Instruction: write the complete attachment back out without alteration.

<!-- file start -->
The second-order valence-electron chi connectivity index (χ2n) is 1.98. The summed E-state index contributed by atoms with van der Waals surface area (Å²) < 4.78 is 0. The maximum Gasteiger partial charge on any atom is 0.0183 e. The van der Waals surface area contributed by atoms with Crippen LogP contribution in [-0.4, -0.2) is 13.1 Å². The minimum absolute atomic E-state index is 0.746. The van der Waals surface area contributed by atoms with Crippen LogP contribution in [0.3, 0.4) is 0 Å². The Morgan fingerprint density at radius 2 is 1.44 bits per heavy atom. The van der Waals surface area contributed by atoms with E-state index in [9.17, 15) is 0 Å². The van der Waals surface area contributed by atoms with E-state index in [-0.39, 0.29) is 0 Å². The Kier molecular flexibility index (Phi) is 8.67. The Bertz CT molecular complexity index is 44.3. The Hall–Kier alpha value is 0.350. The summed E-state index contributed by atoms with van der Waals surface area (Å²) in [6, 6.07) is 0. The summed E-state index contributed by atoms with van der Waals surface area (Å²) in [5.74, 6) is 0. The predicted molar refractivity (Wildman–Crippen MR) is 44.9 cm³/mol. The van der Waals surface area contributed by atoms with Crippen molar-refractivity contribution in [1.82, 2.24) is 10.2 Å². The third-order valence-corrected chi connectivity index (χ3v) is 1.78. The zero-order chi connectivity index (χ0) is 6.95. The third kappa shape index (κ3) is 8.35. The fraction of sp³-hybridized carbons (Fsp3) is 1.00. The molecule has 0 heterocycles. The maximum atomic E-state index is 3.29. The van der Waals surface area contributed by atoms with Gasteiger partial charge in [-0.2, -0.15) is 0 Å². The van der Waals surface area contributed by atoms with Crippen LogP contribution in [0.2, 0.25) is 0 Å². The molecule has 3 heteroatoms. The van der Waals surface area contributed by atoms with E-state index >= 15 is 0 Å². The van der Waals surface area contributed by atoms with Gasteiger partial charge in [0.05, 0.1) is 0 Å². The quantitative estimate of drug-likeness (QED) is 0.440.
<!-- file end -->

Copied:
The second-order valence-electron chi connectivity index (χ2n) is 1.98. The summed E-state index contributed by atoms with van der Waals surface area (Å²) < 4.78 is 0. The maximum Gasteiger partial charge on any atom is 0.0183 e. The van der Waals surface area contributed by atoms with Crippen LogP contribution in [-0.4, -0.2) is 13.1 Å². The minimum absolute atomic E-state index is 0.746. The van der Waals surface area contributed by atoms with Crippen LogP contribution in [0.3, 0.4) is 0 Å². The Morgan fingerprint density at radius 2 is 1.44 bits per heavy atom. The van der Waals surface area contributed by atoms with E-state index in [9.17, 15) is 0 Å². The van der Waals surface area contributed by atoms with E-state index in [-0.39, 0.29) is 0 Å². The Kier molecular flexibility index (Phi) is 8.67. The Bertz CT molecular complexity index is 44.3. The Hall–Kier alpha value is 0.350. The summed E-state index contributed by atoms with van der Waals surface area (Å²) in [6, 6.07) is 0. The summed E-state index contributed by atoms with van der Waals surface area (Å²) in [5.74, 6) is 0. The predicted molar refractivity (Wildman–Crippen MR) is 44.9 cm³/mol. The van der Waals surface area contributed by atoms with Crippen molar-refractivity contribution in [1.82, 2.24) is 10.2 Å². The third-order valence-corrected chi connectivity index (χ3v) is 1.78. The zero-order chi connectivity index (χ0) is 6.95. The third kappa shape index (κ3) is 8.35. The fraction of sp³-hybridized carbons (Fsp3) is 1.00. The molecule has 0 heterocycles. The maximum atomic E-state index is 3.29. The van der Waals surface area contributed by atoms with Gasteiger partial charge in [-0.2, -0.15) is 0 Å². The van der Waals surface area contributed by atoms with Crippen LogP contribution in [0.2, 0.25) is 0 Å². The molecule has 3 heteroatoms. The van der Waals surface area contributed by atoms with E-state index >= 15 is 0 Å². The van der Waals surface area contributed by atoms with Gasteiger partial charge in [0.05, 0.1) is 0 Å². The quantitative estimate of drug-likeness (QED) is 0.440.